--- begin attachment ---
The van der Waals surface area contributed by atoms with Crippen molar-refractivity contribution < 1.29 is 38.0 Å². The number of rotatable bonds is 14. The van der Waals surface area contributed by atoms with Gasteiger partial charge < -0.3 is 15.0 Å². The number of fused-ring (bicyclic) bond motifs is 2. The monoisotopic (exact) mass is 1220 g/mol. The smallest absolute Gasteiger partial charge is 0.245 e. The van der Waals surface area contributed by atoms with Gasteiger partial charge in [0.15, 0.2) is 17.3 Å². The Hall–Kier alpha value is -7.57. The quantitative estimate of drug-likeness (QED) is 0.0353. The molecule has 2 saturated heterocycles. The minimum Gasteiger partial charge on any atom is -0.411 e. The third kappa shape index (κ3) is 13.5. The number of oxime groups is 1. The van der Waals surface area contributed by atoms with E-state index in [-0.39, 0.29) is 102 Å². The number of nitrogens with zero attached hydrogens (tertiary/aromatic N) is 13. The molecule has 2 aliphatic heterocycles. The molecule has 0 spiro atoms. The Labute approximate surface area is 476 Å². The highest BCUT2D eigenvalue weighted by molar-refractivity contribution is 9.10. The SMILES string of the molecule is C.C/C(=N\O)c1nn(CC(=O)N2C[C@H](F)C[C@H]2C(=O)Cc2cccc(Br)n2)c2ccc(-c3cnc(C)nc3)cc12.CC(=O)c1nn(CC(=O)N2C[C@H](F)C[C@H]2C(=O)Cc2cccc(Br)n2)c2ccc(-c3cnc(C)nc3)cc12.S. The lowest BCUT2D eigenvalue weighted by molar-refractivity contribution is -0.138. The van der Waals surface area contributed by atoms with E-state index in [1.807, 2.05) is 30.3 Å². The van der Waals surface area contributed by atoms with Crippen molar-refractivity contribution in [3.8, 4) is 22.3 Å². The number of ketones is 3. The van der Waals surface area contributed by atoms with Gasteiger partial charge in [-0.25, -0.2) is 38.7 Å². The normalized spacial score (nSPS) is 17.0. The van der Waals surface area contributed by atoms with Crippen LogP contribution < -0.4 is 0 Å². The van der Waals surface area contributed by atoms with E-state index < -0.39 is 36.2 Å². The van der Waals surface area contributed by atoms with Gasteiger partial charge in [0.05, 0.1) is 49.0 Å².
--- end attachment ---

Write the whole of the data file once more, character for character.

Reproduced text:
The van der Waals surface area contributed by atoms with Crippen molar-refractivity contribution < 1.29 is 38.0 Å². The number of rotatable bonds is 14. The van der Waals surface area contributed by atoms with Gasteiger partial charge < -0.3 is 15.0 Å². The number of fused-ring (bicyclic) bond motifs is 2. The monoisotopic (exact) mass is 1220 g/mol. The smallest absolute Gasteiger partial charge is 0.245 e. The van der Waals surface area contributed by atoms with Gasteiger partial charge in [0.15, 0.2) is 17.3 Å². The Hall–Kier alpha value is -7.57. The quantitative estimate of drug-likeness (QED) is 0.0353. The molecule has 2 saturated heterocycles. The minimum Gasteiger partial charge on any atom is -0.411 e. The third kappa shape index (κ3) is 13.5. The number of oxime groups is 1. The van der Waals surface area contributed by atoms with E-state index in [-0.39, 0.29) is 102 Å². The number of nitrogens with zero attached hydrogens (tertiary/aromatic N) is 13. The molecule has 2 aliphatic heterocycles. The molecule has 0 spiro atoms. The Labute approximate surface area is 476 Å². The highest BCUT2D eigenvalue weighted by molar-refractivity contribution is 9.10. The SMILES string of the molecule is C.C/C(=N\O)c1nn(CC(=O)N2C[C@H](F)C[C@H]2C(=O)Cc2cccc(Br)n2)c2ccc(-c3cnc(C)nc3)cc12.CC(=O)c1nn(CC(=O)N2C[C@H](F)C[C@H]2C(=O)Cc2cccc(Br)n2)c2ccc(-c3cnc(C)nc3)cc12.S. The lowest BCUT2D eigenvalue weighted by molar-refractivity contribution is -0.138. The van der Waals surface area contributed by atoms with E-state index in [1.807, 2.05) is 30.3 Å². The van der Waals surface area contributed by atoms with Crippen molar-refractivity contribution in [3.8, 4) is 22.3 Å². The number of ketones is 3. The van der Waals surface area contributed by atoms with Gasteiger partial charge in [-0.25, -0.2) is 38.7 Å². The normalized spacial score (nSPS) is 17.0. The van der Waals surface area contributed by atoms with Crippen LogP contribution < -0.4 is 0 Å². The van der Waals surface area contributed by atoms with E-state index < -0.39 is 36.2 Å². The van der Waals surface area contributed by atoms with Gasteiger partial charge in [0.05, 0.1) is 49.0 Å².